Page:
The man on the right has a large box loom which appears to be sloping upwards.  In the box loom are shuttles.  The unwoven warp is wound around a warp beam at the back and there are butterflies of yarn underneath. This would appear to be a more accurate picture of a loom.


A Tablet Weaving Mystery.

There are also many images of tablet weaving. The source of this medieval picture is not known.  For details see Arachne's Blog   If you find the original, do let me know.

Bow shaped tablet weaving loom


Look at the bow shaped tablet weaver in the left hand of the picture. This is the only image I have been able to find of this type of loom.

Here is a close up.

Close up of medieval portable tablet weaving loom

The medieval tablet weaver has the unwoven warp nearest to her.  The woven part of the band is on the furthest end of the loom, indicated by cross hatching on the woven band. The beater is placed to beat away from the weaver. This is not the usual way of weaving nowadays.  However, on warp weighted looms the tablet woven borders were always woven in this fashion, with the weft being beaten into place with an upwards movement.

Here is a modern version of the curved loom, although the weaver has not been weaving in the same way as the medieval image.

The original image was on Flickr but the link is no longer valid.


In the northern Sami community in Sweden, patterned bands are still woven in this manner by some weavers.  Here is an image taken from Vav Magasinet showing a weaver with the unwoven warp attached to her waist and the rigid heddle nearest to her body.  She raises and lowers the heddle and beats the weft in so that the woven part of the band is furthest away.  Of course this has many advantages.  The backstrap weaver does not need to stretch the full length of the warp when weaving.  For a tablet weaver, having the unwoven warp attached to the belt means that any overtwist can easily be adjusted when additional warp is needed.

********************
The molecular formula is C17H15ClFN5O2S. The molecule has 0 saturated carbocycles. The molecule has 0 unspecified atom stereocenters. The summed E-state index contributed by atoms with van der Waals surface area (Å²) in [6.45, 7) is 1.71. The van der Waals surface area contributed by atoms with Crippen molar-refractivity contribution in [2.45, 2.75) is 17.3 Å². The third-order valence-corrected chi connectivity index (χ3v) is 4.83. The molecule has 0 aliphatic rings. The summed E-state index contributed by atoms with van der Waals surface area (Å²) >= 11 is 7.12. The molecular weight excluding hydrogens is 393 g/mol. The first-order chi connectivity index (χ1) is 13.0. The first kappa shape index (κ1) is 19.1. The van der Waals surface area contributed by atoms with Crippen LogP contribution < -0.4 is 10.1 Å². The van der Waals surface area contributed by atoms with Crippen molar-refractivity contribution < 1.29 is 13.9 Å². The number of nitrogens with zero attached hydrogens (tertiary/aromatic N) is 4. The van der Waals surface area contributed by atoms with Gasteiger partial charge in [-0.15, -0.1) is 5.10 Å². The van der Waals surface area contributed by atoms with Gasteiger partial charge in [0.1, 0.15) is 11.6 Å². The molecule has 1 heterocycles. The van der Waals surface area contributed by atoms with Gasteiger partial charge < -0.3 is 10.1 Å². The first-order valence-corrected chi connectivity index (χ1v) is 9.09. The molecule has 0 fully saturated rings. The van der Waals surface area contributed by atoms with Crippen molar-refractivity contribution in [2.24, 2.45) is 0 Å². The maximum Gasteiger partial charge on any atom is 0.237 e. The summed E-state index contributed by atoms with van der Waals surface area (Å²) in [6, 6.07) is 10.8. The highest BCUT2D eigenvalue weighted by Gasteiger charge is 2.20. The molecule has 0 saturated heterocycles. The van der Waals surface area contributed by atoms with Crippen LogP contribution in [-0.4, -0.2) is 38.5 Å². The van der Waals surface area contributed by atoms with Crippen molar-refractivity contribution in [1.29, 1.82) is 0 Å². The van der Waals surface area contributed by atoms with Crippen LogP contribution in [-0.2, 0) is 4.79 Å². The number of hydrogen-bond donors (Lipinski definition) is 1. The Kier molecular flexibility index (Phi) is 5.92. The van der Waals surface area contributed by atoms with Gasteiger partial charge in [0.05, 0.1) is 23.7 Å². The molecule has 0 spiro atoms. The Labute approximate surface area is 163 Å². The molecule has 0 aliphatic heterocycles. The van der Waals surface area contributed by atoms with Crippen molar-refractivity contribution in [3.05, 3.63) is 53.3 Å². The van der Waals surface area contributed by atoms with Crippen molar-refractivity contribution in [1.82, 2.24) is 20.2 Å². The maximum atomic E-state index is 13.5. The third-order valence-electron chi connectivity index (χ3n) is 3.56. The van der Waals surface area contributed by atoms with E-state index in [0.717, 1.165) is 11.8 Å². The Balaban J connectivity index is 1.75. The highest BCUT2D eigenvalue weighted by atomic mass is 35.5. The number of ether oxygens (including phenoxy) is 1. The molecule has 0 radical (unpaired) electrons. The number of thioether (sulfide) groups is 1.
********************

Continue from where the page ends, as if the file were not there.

Vav Magasinet 4/11 page 40
.


In the book Duodji Árbi Arvet:  Handicraft in the Sámi Culture, 2006, Sameslöjdstiftelsen Sámi Duodj, the suggestion is made that in the north of Sweden, this older weaving technique was maintained; this older technique being influenced by warp weighted loom weaving where beating the weft into place is done be beating away from the weaver. 






Bow shaped loom for a rigid heddle.


The medieval picture of a portable bow shaped loom for weaving with tablets is fascinating and as far as I know, unique. It appears to be tucked under the weavers left arm.

However, a painting from 1905 shows a young girl using a portable bow shaped loom with a rigid heddle.  She is weaving as she walks as well as looking after sheep and cattle, a good example of multi-tasking!

Here is a close up of the girl.



Young Girl Weaving. by Carl Larsson 1905
detail of the loom

I have not seem any other example of this type of loom.  There does not seem to be any in museums in Scandinavia although I might be mistaken. Museums do not have all varieties of looms and simple rustic looms like this one may be overlooked.

 I would love to try this type of loom.  I wonder how it is fixed into her belt?

Has anyone seen a curved portable rigid heddle loom like the one in the painting?



A Warp Band Lock.

When weaving narrow bands using my backstrap, I use a band lock.  This is not a new invention.

Here is my band lock.
My modern band lock.  The hooks clip onto the band around my waist.

An ancient Etruscan version


Here is an ancient Etruscan version.  It consists of two identical metal plates with a curved end.  The warp ends or the woven part of the band goes around the plates.  The string back-strap is wrapped around the band lock and is hooked around the curved ends. This holds the warp in place so that it does not slip. The weaving is tensioned by the weaver leaning backwards or forwards.

My drawing of the Etruscan band lock